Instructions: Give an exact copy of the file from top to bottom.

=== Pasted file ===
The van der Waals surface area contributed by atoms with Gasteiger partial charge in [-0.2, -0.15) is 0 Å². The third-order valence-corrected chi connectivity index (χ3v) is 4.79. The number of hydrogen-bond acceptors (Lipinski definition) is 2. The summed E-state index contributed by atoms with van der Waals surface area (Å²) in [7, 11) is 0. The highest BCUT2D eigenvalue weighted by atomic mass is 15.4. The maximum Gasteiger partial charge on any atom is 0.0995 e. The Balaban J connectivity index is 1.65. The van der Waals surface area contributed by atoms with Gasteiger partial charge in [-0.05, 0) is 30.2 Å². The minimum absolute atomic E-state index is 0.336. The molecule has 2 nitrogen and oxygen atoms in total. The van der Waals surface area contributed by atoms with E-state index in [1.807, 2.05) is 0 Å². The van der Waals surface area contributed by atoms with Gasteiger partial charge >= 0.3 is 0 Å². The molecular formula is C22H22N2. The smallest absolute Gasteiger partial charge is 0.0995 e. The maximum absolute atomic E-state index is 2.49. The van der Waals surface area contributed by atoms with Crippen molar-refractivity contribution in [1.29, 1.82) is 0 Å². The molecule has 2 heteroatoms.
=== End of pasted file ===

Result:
The van der Waals surface area contributed by atoms with Gasteiger partial charge in [-0.2, -0.15) is 0 Å². The third-order valence-corrected chi connectivity index (χ3v) is 4.79. The number of hydrogen-bond acceptors (Lipinski definition) is 2. The summed E-state index contributed by atoms with van der Waals surface area (Å²) in [7, 11) is 0. The highest BCUT2D eigenvalue weighted by atomic mass is 15.4. The maximum Gasteiger partial charge on any atom is 0.0995 e. The Balaban J connectivity index is 1.65. The van der Waals surface area contributed by atoms with Gasteiger partial charge in [-0.05, 0) is 30.2 Å². The minimum absolute atomic E-state index is 0.336. The molecule has 2 nitrogen and oxygen atoms in total. The van der Waals surface area contributed by atoms with E-state index in [1.807, 2.05) is 0 Å². The van der Waals surface area contributed by atoms with Gasteiger partial charge >= 0.3 is 0 Å². The molecular formula is C22H22N2. The smallest absolute Gasteiger partial charge is 0.0995 e. The maximum absolute atomic E-state index is 2.49. The van der Waals surface area contributed by atoms with Crippen molar-refractivity contribution in [1.29, 1.82) is 0 Å². The molecule has 2 heteroatoms.